New registration rules for trusts and what you need to do about it

Nov 18, 2020 | Tony Byrne's View

Previously trusts only needed to be registered with HMRC’s online Trust Registration Service (TRS) if they generated a tax consequence but new rules, introduced to tackle money laundering as part of the EU Fifth Anti-Money Laundering Directive (5AMLD), mean that many more will need to register. Trustees need to take note.

The new rules for trust registration mean far more trusts will be brought into scope. Although some trustees will already be familiar with the system, many more will soon need to be up-to-speed on which types of trusts need to register and by when.

There are two key deadlines to remember:

10 March 2022: all existing trusts need to register or update their records if they are already registered

The 30-day rule: all new trusts and updates will need to be registered within 30 days. There is currently a transition period for this rule which comes to an end on 9 February 2022

An exception to this is trusts created by a Will, since administering an estate following death may be expected to take longer than 30 days.

Failure to register can result in ÂŁ100 fixed penalties as well as nudge letters, although higher penalties may be introduced for trustees that deliberately ignore the registration rules.

Although some types of trusts will be exempt (see page 6 of the government’s consultation response*) it is worth noting that bare trusts are not exempt and will need to be registered.

The latest rules on registration are just one example of how the role of a trustee and the responsibilities involved have expanded in recent years. Today, trustees must perform duties as specified in the Trustee Act 2000, as well as be conversant with trust terms and understand numerous complex regulations. Trustees also have considerable administrative duties, including preparing tax reports, accounts and returns and administering payments. In addition, they have the duty to review the suitability of investments and consider the tax implications of any decisions. They also have a duty to act impartially, balancing the needs of the settlor whilst understanding their responsibilities to the beneficiaries.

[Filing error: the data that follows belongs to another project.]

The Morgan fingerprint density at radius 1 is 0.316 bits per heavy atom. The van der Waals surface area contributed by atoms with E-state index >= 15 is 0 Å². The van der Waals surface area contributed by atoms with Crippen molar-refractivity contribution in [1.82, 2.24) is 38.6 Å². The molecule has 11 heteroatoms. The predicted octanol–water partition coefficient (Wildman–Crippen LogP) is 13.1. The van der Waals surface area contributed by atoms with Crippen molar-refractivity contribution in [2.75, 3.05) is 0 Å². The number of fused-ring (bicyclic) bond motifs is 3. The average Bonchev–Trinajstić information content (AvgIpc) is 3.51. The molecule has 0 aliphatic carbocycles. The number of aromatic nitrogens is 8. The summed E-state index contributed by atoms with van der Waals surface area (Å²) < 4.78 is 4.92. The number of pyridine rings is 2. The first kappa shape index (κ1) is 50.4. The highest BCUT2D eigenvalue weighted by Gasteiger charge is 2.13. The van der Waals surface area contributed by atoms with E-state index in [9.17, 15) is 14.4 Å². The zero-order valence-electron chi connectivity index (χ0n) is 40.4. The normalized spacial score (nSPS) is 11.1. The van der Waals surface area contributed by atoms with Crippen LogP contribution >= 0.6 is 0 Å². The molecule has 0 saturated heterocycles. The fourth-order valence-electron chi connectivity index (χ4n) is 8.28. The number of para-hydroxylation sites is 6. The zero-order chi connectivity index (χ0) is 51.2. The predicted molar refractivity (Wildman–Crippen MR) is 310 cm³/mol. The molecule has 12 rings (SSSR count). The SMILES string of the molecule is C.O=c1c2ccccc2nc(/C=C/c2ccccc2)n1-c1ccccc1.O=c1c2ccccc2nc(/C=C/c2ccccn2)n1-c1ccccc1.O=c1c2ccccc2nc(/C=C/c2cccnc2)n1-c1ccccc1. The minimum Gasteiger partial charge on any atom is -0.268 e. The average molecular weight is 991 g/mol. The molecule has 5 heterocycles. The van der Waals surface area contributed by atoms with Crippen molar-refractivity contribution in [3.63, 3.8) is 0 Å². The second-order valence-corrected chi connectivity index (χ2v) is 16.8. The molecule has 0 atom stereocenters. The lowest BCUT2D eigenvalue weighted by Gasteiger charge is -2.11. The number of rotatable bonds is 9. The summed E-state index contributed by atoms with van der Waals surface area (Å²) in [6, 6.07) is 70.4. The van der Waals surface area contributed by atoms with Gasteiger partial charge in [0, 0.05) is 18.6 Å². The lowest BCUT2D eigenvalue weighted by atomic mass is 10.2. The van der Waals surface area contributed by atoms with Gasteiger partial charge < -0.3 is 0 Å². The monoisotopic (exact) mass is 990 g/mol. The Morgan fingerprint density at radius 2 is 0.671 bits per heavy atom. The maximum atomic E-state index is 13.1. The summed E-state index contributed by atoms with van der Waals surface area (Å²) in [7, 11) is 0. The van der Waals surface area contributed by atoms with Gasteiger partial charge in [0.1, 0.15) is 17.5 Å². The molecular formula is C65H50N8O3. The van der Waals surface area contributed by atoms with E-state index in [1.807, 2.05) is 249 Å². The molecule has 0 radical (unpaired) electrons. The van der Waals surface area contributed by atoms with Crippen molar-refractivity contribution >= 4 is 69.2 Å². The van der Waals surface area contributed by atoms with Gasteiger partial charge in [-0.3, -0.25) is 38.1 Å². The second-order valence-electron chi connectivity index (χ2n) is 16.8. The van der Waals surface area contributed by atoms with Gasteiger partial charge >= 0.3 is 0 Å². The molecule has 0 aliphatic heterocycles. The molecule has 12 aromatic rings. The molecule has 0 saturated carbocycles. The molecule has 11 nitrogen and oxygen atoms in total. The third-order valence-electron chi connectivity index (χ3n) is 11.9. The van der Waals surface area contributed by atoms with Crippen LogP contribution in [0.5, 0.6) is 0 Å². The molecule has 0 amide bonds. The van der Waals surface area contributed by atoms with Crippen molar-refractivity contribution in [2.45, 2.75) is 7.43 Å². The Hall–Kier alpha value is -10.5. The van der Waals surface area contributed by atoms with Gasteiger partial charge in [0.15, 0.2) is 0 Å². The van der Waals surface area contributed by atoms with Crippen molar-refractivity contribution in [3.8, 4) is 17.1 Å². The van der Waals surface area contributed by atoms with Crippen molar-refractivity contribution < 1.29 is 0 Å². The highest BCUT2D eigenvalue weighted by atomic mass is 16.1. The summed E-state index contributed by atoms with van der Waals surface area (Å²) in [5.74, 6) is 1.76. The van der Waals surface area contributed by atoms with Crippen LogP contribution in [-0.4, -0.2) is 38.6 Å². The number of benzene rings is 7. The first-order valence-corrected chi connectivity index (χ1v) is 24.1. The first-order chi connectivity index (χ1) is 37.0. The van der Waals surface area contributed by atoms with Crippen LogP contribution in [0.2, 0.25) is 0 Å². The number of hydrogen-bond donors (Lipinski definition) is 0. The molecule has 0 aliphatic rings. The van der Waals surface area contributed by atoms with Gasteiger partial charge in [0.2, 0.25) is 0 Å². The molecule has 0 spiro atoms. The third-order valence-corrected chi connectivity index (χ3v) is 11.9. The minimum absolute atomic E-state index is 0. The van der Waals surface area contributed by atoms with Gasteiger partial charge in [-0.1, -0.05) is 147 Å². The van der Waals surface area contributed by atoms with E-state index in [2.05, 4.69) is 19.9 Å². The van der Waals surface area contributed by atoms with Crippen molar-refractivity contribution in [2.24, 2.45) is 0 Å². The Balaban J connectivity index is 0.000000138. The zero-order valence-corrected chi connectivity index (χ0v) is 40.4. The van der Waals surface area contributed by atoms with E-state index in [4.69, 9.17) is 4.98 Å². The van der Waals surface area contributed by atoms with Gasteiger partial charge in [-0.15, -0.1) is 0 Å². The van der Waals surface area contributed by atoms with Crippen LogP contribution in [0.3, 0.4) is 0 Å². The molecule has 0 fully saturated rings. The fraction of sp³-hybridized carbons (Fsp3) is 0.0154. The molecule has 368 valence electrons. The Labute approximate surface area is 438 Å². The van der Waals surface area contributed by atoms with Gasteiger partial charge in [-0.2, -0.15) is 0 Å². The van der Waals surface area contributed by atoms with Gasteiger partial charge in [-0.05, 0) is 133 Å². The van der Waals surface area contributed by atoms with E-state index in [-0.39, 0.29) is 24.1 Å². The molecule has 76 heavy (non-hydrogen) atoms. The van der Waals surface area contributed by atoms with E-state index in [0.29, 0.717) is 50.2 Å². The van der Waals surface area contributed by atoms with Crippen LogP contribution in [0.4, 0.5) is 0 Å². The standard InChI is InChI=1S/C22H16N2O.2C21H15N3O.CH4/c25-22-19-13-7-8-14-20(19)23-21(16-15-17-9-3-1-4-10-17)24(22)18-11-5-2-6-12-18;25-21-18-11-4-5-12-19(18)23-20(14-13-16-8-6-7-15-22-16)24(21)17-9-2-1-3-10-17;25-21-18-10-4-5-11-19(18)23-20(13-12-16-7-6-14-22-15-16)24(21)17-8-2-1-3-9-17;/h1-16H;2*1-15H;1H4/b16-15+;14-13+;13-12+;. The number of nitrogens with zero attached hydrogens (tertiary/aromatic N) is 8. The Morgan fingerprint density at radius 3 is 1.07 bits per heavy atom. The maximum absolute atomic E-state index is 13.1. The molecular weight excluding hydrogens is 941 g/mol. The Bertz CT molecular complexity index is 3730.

All of these tasks can be a considerable burden for a lay trustee and ensuring full adherence to all the rules and regulations can be arduous and difficult. This is why some families choose a professional trustee to help manage their affairs. We can refer you to professional trustees who offer a professional and expert trustee service for all types of trust. Keeping up to date with changes to legislation is just one of many jobs professional trustees do on a daily basis. By nature of their expertise and independence, professional trustees are able to meet all their legal and administrative responsibilities without conflict of interest, providing peace of mind to families.

So if you or your relatives have trusts, you haven’t yet registered them and you are unsure whether or not they should be registered, do get in touch with us. You know it makes sense**.


**The Financial Conduct Authority does not regulate tax or trust advice. The contents of this blog are for information purposes only and do not constitute individual advice. All information contained in this article is based on our current understanding of taxation, legislation and regulations in the current tax year. Any levels and bases of and reliefs from taxation are subject to change. Tax treatment is based on individual circumstances and may be subject to change in the future. Although endeavours have been made to provide accurate and timely information, we cannot guarantee that such information is accurate as of the date it is received or that it will continue to be accurate in the future.


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